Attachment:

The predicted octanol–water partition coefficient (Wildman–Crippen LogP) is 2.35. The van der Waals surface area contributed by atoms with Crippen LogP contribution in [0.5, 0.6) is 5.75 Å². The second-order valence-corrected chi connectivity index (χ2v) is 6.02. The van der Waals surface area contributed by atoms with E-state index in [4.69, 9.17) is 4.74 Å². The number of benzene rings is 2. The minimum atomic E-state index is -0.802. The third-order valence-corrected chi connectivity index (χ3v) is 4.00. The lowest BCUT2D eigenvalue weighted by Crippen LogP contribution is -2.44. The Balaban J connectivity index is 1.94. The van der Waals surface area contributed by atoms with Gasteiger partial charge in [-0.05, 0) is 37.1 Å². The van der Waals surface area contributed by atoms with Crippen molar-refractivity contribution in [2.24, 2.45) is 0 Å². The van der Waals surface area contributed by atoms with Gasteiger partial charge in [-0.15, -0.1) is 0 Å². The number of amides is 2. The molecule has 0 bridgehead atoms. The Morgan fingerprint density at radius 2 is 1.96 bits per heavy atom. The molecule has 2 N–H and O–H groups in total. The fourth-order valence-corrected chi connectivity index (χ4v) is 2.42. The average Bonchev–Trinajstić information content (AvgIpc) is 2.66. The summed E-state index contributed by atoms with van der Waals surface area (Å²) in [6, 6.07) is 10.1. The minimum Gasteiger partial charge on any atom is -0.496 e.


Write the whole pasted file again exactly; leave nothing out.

The predicted octanol–water partition coefficient (Wildman–Crippen LogP) is 2.35. The van der Waals surface area contributed by atoms with Crippen LogP contribution in [0.5, 0.6) is 5.75 Å². The second-order valence-corrected chi connectivity index (χ2v) is 6.02. The van der Waals surface area contributed by atoms with E-state index in [4.69, 9.17) is 4.74 Å². The number of benzene rings is 2. The minimum atomic E-state index is -0.802. The third-order valence-corrected chi connectivity index (χ3v) is 4.00. The lowest BCUT2D eigenvalue weighted by Crippen LogP contribution is -2.44. The Balaban J connectivity index is 1.94. The van der Waals surface area contributed by atoms with Gasteiger partial charge in [-0.05, 0) is 37.1 Å². The van der Waals surface area contributed by atoms with Crippen molar-refractivity contribution in [2.24, 2.45) is 0 Å². The van der Waals surface area contributed by atoms with Gasteiger partial charge in [-0.15, -0.1) is 0 Å². The number of amides is 2. The molecule has 0 bridgehead atoms. The Morgan fingerprint density at radius 2 is 1.96 bits per heavy atom. The molecule has 2 N–H and O–H groups in total. The fourth-order valence-corrected chi connectivity index (χ4v) is 2.42. The average Bonchev–Trinajstić information content (AvgIpc) is 2.66. The summed E-state index contributed by atoms with van der Waals surface area (Å²) in [6, 6.07) is 10.1. The minimum Gasteiger partial charge on any atom is -0.496 e.